Monday, June 3, 2013

College Swing (1938)




What happens to a major institute of higher education when a complete nit-wit comes to control it? That is the premise of Paramount’s latest picture in the series of “College…” features, College Swing. Keeping somewhat in the line of their previous films College Humor, College Rhythm, and College Holiday, as well as the studio pushing out variety films with loose plots, College Swing provides a silly plot with a variety of musical or humorous acts, somewhat with the theme of swing music. Much like its predecessors College Swing was a mere B-production with a hope of finding an A-type star talent, and it would feature some of comedy’s all time icons in the earliest years of their careers.

College Swing is a musical screwball comedy of an airheaded girl who by passing through college would inherit the institution, doing with it whatever she may please, much to the delight of the student body. The picture begins with the backstory of how Gracie Alden (Gracie Allen) can inherit the college started by her ancestors from hundreds of years ago by being the first woman in her family to graduate, she being the final women that can qualify for the inherited prize. Being very careless about education she hires Bud Brady (Bob Hope) to coach her for final examinations, but he and his eager pocketbook decides that cheating is the only way to help her. Much to the chagrin of strict professor Hubert Dash (Edward Everett Horton) and his secretary George Jones (George Burns), Gracie passes the many tests and gains control of the school, hiring a new silly lot of professors teaching various pointless subjects. All this is played as the loose plot to the various humor and musical acts that surround the picture until Gracie no longer cares for running a college and gives it back.

The picture is essentially overall meaningless with a plot that really does not capture the attention of the audience. What people would be really watching for is the variety of acts that enter and exit throughout the feature, seeing what actually entertains or makes audience laugh. Gracie Allen’s character becomes very annoying very quickly, allowing for Bob Hope to really become the scene stealer for the primary storyline, but not to be forgotten are the humorous straitlaced characters played by Edward Everett Horton and George Burns.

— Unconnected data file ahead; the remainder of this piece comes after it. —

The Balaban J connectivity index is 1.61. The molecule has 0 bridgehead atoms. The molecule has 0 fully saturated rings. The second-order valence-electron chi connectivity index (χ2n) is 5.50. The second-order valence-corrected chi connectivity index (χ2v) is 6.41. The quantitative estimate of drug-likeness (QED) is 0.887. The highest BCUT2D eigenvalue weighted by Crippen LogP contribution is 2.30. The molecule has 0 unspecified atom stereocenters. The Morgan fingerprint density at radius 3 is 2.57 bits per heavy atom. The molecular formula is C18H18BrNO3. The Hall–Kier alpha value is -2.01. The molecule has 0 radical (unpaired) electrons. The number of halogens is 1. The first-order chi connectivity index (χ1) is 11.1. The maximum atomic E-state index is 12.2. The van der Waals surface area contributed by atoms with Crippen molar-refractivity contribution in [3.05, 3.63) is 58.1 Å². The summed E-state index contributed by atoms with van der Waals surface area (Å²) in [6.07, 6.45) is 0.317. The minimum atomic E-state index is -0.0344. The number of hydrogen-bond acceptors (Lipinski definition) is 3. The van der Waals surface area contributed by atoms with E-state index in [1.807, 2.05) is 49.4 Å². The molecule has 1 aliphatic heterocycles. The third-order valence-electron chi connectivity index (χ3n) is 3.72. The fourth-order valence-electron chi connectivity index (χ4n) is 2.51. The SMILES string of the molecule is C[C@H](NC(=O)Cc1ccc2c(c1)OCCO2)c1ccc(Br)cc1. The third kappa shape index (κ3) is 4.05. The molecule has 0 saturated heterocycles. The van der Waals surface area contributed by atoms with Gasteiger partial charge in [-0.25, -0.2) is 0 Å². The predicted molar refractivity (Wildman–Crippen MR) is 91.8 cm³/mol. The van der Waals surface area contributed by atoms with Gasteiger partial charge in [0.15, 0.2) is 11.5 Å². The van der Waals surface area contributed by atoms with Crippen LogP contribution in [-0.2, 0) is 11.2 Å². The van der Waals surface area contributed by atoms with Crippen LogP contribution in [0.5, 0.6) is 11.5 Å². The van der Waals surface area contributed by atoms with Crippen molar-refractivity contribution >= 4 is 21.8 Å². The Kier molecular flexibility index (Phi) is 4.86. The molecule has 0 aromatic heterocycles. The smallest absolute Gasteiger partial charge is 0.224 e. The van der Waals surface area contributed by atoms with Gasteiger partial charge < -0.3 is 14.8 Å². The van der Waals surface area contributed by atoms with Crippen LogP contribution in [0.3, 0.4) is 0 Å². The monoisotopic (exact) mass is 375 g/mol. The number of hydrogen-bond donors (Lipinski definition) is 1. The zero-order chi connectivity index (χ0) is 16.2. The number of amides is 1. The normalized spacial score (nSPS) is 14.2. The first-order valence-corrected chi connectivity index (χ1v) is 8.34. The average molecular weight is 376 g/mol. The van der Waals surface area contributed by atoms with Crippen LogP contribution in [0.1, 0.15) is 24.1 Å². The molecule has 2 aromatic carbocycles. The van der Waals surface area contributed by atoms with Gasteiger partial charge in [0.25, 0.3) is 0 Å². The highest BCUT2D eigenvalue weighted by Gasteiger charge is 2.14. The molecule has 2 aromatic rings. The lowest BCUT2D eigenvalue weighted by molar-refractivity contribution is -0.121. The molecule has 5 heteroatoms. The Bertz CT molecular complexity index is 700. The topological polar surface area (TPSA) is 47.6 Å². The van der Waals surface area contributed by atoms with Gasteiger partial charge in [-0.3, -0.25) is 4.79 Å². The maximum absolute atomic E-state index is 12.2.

Director Raoul Walsh at one point was one of the industry’s leading filmmakers. A former actor with credits including A Birth of A Nation, Walsh would go on to direct major films including The Thief of Bagdad and the Academy Award winning In Old Arizona. Since signing a contract with Paramount the quality of material given to him was severely diminished. Despite his skill as a director he is handed this variety comedy picture that though he still contains talent behind a camera that skill cannot be manifested with such weak material.

The picture in a ways was a vehicle for the vaudeville duo of Gracie Allen and George Burns. Comedians and dancers on the stage, Allen and Burns had made various shorts in the movies together recently. In this feature they do not spend too much time around each other outside of Gracie’s “exams” much to the chagrin of Burns’ character’s reaction. This married comedy team does not seem to hit on all cylinders in this picture as the script is very poorly constructed and lacks focus.

Though the picture’s plot surrounds that of Gracie’s character, Bob Hope tends to steal the attention of the audience with his brand of straight man humor. This young comedian was just beginning to be put into features by Paramount, which included the most recent “Big Broadcast” picture, The Big Broadcast of 1938. Once again he plays romantically opposite of Martha Raye. Raye was a musical and comedy veteran of these cheap Paramount variety films, making a decent goofy character opposite the Bob Hope straight man role where he quickly and openly makes fun of her, despite his somewhat infatuation with her.

For those with a keen eye they will spot two characters played by memorable talent, featured primarily in the opening number “College Swing.” Dancing together in this youthful energetic number is Betty Grable and Jackie Coogan. Coogan would be best remembered at this point as a child actor, famous by his role as the title character of Charlie Chaplin’s classic The Kid. He would not reach near the accolades he had since his Chaplin appearance, but he would marry the beautiful woman that was his dance partner in this feature. Grable would both sing and dance, presenting innocent eye candy in this film. Her looks kept her in bit parts through these years, before she separates from her first husband and becomes the pin-up icon that would be idolized in the years of World War II.

College Swing is a rather simple feature with some laughs, but nothing of noteworthy merit. Other than watching much younger George Burns, who is rather forgettable with his poor role, and Bob Hope, before he would become an American icon of comedy, not much can observed from watching the picture. Paramount was simply producing quick and cheap films in this era perhaps waiting to find the next Astaire and Rogers-type attraction to build a franchise around. Obviously Paramount earned enough money to make many similar films though the 30s, but they would come to an abrupt end as much better money would be made in better quality features.

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